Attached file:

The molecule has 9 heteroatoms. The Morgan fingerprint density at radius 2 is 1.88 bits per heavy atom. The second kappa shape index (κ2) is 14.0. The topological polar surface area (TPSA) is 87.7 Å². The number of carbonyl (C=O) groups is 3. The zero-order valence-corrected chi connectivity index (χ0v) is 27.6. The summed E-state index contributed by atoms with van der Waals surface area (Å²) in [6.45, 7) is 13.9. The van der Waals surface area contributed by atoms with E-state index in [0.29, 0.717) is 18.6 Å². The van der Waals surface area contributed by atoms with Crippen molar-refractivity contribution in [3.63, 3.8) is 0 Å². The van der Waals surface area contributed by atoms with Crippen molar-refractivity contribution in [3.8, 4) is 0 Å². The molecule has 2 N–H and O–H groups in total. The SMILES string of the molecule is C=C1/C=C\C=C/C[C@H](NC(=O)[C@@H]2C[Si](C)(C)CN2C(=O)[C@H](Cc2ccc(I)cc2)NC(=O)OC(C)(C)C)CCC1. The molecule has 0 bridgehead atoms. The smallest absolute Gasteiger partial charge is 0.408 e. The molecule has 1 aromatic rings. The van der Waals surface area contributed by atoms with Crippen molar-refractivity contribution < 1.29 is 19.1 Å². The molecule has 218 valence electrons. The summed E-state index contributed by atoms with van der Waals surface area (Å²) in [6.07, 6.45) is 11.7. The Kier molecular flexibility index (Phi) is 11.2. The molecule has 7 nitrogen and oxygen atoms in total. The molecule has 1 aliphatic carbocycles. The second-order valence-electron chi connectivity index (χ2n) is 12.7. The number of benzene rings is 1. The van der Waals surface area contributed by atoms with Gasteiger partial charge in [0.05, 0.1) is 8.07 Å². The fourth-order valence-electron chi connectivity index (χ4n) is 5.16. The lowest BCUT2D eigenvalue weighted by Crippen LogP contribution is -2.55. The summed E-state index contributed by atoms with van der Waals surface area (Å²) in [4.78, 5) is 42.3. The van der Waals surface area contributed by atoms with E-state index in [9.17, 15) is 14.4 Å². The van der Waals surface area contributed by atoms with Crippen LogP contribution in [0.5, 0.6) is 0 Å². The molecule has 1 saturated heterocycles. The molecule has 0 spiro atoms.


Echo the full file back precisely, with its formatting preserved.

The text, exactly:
The molecule has 9 heteroatoms. The Morgan fingerprint density at radius 2 is 1.88 bits per heavy atom. The second kappa shape index (κ2) is 14.0. The topological polar surface area (TPSA) is 87.7 Å². The number of carbonyl (C=O) groups is 3. The zero-order valence-corrected chi connectivity index (χ0v) is 27.6. The summed E-state index contributed by atoms with van der Waals surface area (Å²) in [6.45, 7) is 13.9. The van der Waals surface area contributed by atoms with E-state index in [0.29, 0.717) is 18.6 Å². The van der Waals surface area contributed by atoms with Crippen molar-refractivity contribution in [3.63, 3.8) is 0 Å². The van der Waals surface area contributed by atoms with Crippen molar-refractivity contribution in [3.8, 4) is 0 Å². The molecule has 2 N–H and O–H groups in total. The SMILES string of the molecule is C=C1/C=C\C=C/C[C@H](NC(=O)[C@@H]2C[Si](C)(C)CN2C(=O)[C@H](Cc2ccc(I)cc2)NC(=O)OC(C)(C)C)CCC1. The molecule has 0 bridgehead atoms. The smallest absolute Gasteiger partial charge is 0.408 e. The molecule has 1 aromatic rings. The van der Waals surface area contributed by atoms with Crippen molar-refractivity contribution < 1.29 is 19.1 Å². The molecule has 218 valence electrons. The summed E-state index contributed by atoms with van der Waals surface area (Å²) in [6.07, 6.45) is 11.7. The Kier molecular flexibility index (Phi) is 11.2. The molecule has 7 nitrogen and oxygen atoms in total. The molecule has 1 aliphatic carbocycles. The second-order valence-electron chi connectivity index (χ2n) is 12.7. The number of benzene rings is 1. The van der Waals surface area contributed by atoms with Gasteiger partial charge in [0.05, 0.1) is 8.07 Å². The fourth-order valence-electron chi connectivity index (χ4n) is 5.16. The lowest BCUT2D eigenvalue weighted by Crippen LogP contribution is -2.55. The summed E-state index contributed by atoms with van der Waals surface area (Å²) in [4.78, 5) is 42.3. The van der Waals surface area contributed by atoms with E-state index in [9.17, 15) is 14.4 Å². The van der Waals surface area contributed by atoms with Crippen LogP contribution in [0.5, 0.6) is 0 Å². The molecule has 1 saturated heterocycles. The molecule has 0 spiro atoms.